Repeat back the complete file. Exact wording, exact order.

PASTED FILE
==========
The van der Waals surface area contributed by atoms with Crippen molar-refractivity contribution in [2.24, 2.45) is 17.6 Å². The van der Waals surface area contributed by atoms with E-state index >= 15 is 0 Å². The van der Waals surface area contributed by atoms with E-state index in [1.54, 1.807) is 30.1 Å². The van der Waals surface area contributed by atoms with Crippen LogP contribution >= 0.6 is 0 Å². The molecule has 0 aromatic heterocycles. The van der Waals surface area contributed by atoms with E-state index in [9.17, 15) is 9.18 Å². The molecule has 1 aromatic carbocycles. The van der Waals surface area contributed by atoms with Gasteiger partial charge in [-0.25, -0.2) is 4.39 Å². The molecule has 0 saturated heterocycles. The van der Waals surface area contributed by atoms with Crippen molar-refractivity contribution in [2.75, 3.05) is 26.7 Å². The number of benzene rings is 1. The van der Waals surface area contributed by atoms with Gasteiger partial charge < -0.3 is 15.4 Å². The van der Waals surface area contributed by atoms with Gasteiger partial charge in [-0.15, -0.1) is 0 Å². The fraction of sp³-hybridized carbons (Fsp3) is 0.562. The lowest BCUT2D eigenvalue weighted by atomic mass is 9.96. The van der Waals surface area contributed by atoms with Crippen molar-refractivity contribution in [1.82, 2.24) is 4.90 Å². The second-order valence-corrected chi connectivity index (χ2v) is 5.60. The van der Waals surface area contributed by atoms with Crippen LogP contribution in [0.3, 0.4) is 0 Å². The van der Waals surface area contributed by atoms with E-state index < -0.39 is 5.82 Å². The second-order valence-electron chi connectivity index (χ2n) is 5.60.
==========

The van der Waals surface area contributed by atoms with Crippen molar-refractivity contribution in [2.24, 2.45) is 17.6 Å². The van der Waals surface area contributed by atoms with E-state index >= 15 is 0 Å². The van der Waals surface area contributed by atoms with E-state index in [1.54, 1.807) is 30.1 Å². The van der Waals surface area contributed by atoms with Crippen LogP contribution >= 0.6 is 0 Å². The molecule has 0 aromatic heterocycles. The van der Waals surface area contributed by atoms with E-state index in [9.17, 15) is 9.18 Å². The molecule has 1 aromatic carbocycles. The van der Waals surface area contributed by atoms with Gasteiger partial charge in [-0.25, -0.2) is 4.39 Å². The molecule has 0 saturated heterocycles. The van der Waals surface area contributed by atoms with Crippen molar-refractivity contribution in [2.75, 3.05) is 26.7 Å². The number of benzene rings is 1. The van der Waals surface area contributed by atoms with Gasteiger partial charge < -0.3 is 15.4 Å². The van der Waals surface area contributed by atoms with Gasteiger partial charge in [-0.15, -0.1) is 0 Å². The fraction of sp³-hybridized carbons (Fsp3) is 0.562. The lowest BCUT2D eigenvalue weighted by atomic mass is 9.96. The van der Waals surface area contributed by atoms with Crippen molar-refractivity contribution in [1.82, 2.24) is 4.90 Å². The second-order valence-corrected chi connectivity index (χ2v) is 5.60. The van der Waals surface area contributed by atoms with Crippen LogP contribution in [0.3, 0.4) is 0 Å². The van der Waals surface area contributed by atoms with E-state index < -0.39 is 5.82 Å². The second-order valence-electron chi connectivity index (χ2n) is 5.60.